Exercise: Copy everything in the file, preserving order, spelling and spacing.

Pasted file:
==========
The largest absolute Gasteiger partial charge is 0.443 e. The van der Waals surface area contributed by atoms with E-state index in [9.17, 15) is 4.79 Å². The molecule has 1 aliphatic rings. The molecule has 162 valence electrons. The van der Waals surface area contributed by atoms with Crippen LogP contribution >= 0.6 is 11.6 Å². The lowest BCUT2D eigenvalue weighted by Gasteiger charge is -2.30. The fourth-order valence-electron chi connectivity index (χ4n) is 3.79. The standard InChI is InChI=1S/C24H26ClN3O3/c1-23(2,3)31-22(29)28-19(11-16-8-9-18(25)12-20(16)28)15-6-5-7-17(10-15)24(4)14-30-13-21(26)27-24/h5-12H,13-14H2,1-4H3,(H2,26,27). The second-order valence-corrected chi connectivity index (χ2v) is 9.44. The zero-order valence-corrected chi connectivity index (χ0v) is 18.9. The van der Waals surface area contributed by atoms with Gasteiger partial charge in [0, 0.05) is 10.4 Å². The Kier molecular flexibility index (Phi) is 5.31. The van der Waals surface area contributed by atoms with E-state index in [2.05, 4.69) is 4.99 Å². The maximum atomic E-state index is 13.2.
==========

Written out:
The largest absolute Gasteiger partial charge is 0.443 e. The van der Waals surface area contributed by atoms with E-state index in [9.17, 15) is 4.79 Å². The molecule has 1 aliphatic rings. The molecule has 162 valence electrons. The van der Waals surface area contributed by atoms with Crippen LogP contribution >= 0.6 is 11.6 Å². The lowest BCUT2D eigenvalue weighted by Gasteiger charge is -2.30. The fourth-order valence-electron chi connectivity index (χ4n) is 3.79. The standard InChI is InChI=1S/C24H26ClN3O3/c1-23(2,3)31-22(29)28-19(11-16-8-9-18(25)12-20(16)28)15-6-5-7-17(10-15)24(4)14-30-13-21(26)27-24/h5-12H,13-14H2,1-4H3,(H2,26,27). The second-order valence-corrected chi connectivity index (χ2v) is 9.44. The zero-order valence-corrected chi connectivity index (χ0v) is 18.9. The van der Waals surface area contributed by atoms with Gasteiger partial charge in [0, 0.05) is 10.4 Å². The Kier molecular flexibility index (Phi) is 5.31. The van der Waals surface area contributed by atoms with E-state index in [2.05, 4.69) is 4.99 Å². The maximum atomic E-state index is 13.2.